By Zachary J. Thornley
In Arizona we have a hierarchy of courts. Each county has a superior court. Superior courts are courts of jurisdiction over all crimes, civil matters, family law matters, probate matters and juvenile matters. Arizona’s superior courts don’t oversee any federal matters.
Arizona also has many courts of limited jurisdiction. The courts of limited jurisdiction in Arizona are city, municipal, magistrate, and justice courts. These courts are called courts of limited jurisdiction because they are limited in scope to the type and kind of matters that they oversee. For example, courts of limited jurisdiction cannot hear felony matter cases. Those cases must be held in the superior courts.
Arizona also has a number of various different administrative courts and governing bodies. Arizona Department of Transportation (ADOT) has their own administrative court. That court is limited in scope to just hearing drivers license issues or possible suspensions.
Superior court judges are all law trained (lawyers) and have likely practiced law at some point in their career prior to becoming a judge. All city and magistrate court judges are law trained as well. However, justice court judges may not be law trained. Justices of the peace and their jurisdictions are concepts that stem from when Arizona was just a territory. In rural America (the wild west) it wasn’t always possible to find a lawyer to act as a judge in every little town. However, it was still necessary to administer justice or have a person who could settle disputes arising from the local folks in the area.
All justice court judges are elected. There is no requirement for the judge to be trained legally. Some of the justices of the peace are former attorneys and some are not. The justice court judges jurisdiction often times is concurrent with a particular cities jurisdiction.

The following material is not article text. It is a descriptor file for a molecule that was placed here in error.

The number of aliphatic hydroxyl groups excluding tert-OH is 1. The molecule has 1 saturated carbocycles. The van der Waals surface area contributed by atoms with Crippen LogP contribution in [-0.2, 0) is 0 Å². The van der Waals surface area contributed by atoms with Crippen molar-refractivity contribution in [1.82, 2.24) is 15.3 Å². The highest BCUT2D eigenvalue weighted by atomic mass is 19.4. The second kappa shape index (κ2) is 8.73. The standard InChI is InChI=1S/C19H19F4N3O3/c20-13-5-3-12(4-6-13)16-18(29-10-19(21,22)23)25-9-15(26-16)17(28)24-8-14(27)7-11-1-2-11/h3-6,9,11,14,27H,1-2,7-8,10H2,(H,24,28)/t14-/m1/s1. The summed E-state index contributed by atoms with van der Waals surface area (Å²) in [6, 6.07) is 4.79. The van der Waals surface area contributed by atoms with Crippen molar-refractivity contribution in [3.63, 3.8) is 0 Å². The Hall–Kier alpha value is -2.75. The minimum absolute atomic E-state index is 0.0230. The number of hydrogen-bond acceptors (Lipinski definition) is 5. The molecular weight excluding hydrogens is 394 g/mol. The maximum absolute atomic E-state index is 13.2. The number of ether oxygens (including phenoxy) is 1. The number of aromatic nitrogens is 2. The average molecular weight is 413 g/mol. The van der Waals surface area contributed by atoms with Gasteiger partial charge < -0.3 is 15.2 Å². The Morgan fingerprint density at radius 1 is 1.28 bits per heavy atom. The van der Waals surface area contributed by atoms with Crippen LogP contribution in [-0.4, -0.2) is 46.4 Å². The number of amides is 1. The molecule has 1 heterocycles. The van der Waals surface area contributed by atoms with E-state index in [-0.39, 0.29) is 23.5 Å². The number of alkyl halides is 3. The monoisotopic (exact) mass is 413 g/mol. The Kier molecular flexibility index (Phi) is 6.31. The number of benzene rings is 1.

In essence, the judicial system overlaps. Additionally, the justice court criminal justice system is staffed with county attorneys whereas the city court has city attorneys doing the prosecuting.
The justice courts are also courts of limited jurisdiction in civil matters due to an Arizona State Constitutional limitation on the dollar amount those courts are allowed to adjudicate. Arizona Constitution Article 6 § 32 provides that civil jurisdiction of limited jurisdiction courts shall not exceed the sum of $10,000, exclusive of interest and costs. Lawsuits involving dollar amounts exceeding $10,000 have to originate in the county superior court or in certain instances in a federal court. Appeals from a limited jurisdiction court can be made to the superior court in its respective jurisdiction.
Arizona also has two divisions of courts of appeals that usually hears appeals from the superior courts. Division 1 is based in Phoenix and Division 2 is based in Tucson. Those appellate courts hear cases within their respective divisions. The appeals courts can hear appeals cases or special action cases.
Finally, in instances where a party wants to appeal the appeals court decision, they can take the case up to the Arizona Supreme Court. Unless there are U.S. Constitutional issues to be resolved, the Arizona Supreme Court is the last stop for most all cases that get that far. Having a working knowledge of Arizona’s court system can be helpful. Additionally, a skilled attorney can guide their clients through the system.